The most common significant complication of ERCP is pancreatitis.
In this study, researchers from the United States conducted a prospective, randomized, double-blind, placebo-controlled trial comparing secretin with placebo.
Dr Paul Jowell's team sought to determine whether or not secretin decreased the incidence of post-ERCP pancreatitis.
- secretin group = 10%
- placebo group = 14%
|American Gastroenterological Association|
Overall, 1101 patients were enrolled in this study. However, the team excluded 122 patients, mainly due to protocol violations or because they were lost to follow-up.
The team randomized the remaining 979 (551 female) patients, undergoing ERCP, to receive either 8ml of placebo (n = 491) or 8ml (16µg) of synthetic porcine secretin (n = 488).
They excluded any patients with acute pancreatitis or pancreas divisum from the study.
Both groups were matched in terms of demographics and endoscopic treatments. However, the number of patients with pancreatic duct (PD) stent insertion varied between the 2 groups, 23 of 486 in the secretin group and 42 of 491 in the placebo group.
The researchers administered the secretin, or placebo, when inserting the duodenoscope and prior to cannulation in all patients, except those undergoing manometry. In patients undergoing manometry the drug was administered after the completion of this procedure.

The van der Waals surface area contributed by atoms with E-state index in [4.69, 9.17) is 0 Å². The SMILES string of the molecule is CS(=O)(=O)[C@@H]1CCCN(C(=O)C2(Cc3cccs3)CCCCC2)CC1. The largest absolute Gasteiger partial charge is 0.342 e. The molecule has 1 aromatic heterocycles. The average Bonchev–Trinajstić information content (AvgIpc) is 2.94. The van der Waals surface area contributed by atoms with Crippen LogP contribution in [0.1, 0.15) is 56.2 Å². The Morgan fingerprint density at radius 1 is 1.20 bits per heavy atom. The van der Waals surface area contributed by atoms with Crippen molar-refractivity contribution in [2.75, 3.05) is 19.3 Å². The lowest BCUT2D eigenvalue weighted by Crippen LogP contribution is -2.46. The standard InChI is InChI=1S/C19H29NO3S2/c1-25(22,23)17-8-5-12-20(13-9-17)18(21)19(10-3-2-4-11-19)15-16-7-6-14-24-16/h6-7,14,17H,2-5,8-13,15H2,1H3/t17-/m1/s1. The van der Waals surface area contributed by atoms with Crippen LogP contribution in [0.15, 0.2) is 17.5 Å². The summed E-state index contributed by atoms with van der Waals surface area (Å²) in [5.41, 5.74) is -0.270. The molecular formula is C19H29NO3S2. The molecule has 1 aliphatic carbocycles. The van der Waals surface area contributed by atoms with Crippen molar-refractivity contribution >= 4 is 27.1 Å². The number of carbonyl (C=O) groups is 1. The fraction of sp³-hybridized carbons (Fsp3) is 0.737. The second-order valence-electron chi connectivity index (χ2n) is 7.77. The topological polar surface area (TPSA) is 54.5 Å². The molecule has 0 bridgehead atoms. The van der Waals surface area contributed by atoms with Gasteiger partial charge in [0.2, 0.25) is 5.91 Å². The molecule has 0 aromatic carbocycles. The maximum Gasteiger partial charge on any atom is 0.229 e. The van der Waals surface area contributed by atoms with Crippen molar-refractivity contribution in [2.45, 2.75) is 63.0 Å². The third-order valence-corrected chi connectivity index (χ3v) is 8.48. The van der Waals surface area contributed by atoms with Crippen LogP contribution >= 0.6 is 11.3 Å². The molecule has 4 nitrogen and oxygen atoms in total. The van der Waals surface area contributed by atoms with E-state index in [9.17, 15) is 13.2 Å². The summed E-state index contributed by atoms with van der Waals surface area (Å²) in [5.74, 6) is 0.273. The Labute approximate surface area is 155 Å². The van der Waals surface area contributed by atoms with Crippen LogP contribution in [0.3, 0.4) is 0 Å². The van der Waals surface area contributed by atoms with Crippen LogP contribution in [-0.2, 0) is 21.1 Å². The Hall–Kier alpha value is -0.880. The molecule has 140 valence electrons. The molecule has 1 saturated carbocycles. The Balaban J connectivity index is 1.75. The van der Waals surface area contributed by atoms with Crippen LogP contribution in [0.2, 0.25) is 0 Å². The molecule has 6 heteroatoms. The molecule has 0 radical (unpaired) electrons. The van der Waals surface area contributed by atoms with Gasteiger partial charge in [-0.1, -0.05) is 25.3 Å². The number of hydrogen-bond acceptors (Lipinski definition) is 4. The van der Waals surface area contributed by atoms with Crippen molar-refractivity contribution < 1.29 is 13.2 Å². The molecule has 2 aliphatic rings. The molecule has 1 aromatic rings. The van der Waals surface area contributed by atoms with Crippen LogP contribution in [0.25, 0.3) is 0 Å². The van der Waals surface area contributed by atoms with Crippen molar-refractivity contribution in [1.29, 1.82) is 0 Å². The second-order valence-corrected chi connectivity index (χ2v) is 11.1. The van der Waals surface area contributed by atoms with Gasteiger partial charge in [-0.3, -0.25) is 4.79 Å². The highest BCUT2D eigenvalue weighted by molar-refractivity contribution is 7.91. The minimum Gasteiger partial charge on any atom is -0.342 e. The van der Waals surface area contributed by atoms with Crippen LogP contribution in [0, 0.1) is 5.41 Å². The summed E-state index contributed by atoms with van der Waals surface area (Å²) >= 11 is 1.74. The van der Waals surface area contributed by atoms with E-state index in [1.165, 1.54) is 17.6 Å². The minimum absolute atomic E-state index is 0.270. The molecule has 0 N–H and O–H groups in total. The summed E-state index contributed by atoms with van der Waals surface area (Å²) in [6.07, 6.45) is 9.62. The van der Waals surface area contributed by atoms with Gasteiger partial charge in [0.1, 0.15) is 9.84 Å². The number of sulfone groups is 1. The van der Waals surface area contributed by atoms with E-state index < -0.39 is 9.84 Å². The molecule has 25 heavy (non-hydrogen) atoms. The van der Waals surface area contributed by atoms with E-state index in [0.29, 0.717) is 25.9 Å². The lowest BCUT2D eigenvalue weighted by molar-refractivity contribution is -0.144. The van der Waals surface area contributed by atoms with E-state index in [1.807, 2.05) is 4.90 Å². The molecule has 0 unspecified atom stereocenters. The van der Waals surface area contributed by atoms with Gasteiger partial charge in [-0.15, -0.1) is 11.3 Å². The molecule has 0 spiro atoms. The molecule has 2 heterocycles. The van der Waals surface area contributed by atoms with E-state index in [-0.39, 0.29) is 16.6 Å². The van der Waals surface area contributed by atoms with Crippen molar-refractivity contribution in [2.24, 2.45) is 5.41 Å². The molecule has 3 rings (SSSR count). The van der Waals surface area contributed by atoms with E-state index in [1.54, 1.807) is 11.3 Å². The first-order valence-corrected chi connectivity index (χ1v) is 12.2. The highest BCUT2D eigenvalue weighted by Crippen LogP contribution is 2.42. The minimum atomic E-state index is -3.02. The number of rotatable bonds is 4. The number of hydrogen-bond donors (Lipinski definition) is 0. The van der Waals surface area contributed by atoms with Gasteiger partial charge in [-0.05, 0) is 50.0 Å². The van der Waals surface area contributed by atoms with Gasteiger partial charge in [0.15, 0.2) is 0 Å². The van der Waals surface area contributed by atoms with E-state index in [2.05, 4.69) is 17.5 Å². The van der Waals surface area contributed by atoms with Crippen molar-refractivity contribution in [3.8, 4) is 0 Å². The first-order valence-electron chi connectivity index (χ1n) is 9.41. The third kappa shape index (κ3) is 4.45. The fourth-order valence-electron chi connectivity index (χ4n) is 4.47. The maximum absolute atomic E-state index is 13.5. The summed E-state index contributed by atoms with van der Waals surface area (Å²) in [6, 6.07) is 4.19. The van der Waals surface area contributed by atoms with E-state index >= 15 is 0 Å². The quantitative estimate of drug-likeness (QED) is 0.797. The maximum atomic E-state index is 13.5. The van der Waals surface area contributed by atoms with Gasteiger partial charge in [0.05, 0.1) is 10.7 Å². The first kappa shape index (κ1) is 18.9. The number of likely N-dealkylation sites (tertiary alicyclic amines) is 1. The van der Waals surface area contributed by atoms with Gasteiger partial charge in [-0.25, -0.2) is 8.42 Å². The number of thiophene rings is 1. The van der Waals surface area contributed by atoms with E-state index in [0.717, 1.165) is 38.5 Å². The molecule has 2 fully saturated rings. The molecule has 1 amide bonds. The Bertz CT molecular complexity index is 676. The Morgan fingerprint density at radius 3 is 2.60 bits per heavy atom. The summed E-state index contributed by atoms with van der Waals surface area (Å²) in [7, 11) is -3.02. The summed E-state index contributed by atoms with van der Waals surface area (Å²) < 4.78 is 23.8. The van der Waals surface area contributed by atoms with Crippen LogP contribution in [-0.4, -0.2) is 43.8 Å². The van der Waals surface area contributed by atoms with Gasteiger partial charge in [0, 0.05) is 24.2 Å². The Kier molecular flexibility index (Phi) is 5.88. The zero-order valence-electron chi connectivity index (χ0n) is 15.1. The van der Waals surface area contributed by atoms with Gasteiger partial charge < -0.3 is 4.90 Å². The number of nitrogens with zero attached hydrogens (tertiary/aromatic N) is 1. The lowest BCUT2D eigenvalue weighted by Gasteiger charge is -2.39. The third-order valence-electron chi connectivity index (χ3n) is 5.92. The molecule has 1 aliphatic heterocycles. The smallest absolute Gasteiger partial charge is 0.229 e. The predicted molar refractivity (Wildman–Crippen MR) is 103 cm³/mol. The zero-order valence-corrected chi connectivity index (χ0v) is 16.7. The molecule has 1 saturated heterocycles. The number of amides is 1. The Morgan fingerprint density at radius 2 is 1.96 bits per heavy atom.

The team assessed all patients immediately after the ERCP, and also by telephone 2 to 4 days later for the primary outcome of pancreatitis.
They measured pain on a scale of 0 to 10, both pre- and post-ERCP.
The researchers made a diagnosis of pancreatitis based on the presence of post-ERCP pain, either with or without other findings of pancreatitis.
The team determined that post-ERCP pancreatitis was significantly reduced in the secretin group, compared with the placebo group, 10% versus 14%, respectively.
They also found that secretin reduced post-ERCP pancreatitis in patients who had a biliary sphincterotomy (5% versus 21%), or cannulation of the common bile duct (7% versus 15%).
Secretin reduces post-ERCP pancreatitis when administered at the time of procedure. It may have a role in reducing the risk of pancreatitis in certain groups of patients, such as those in whom a sphincterotomy is anticipated, the team concluded.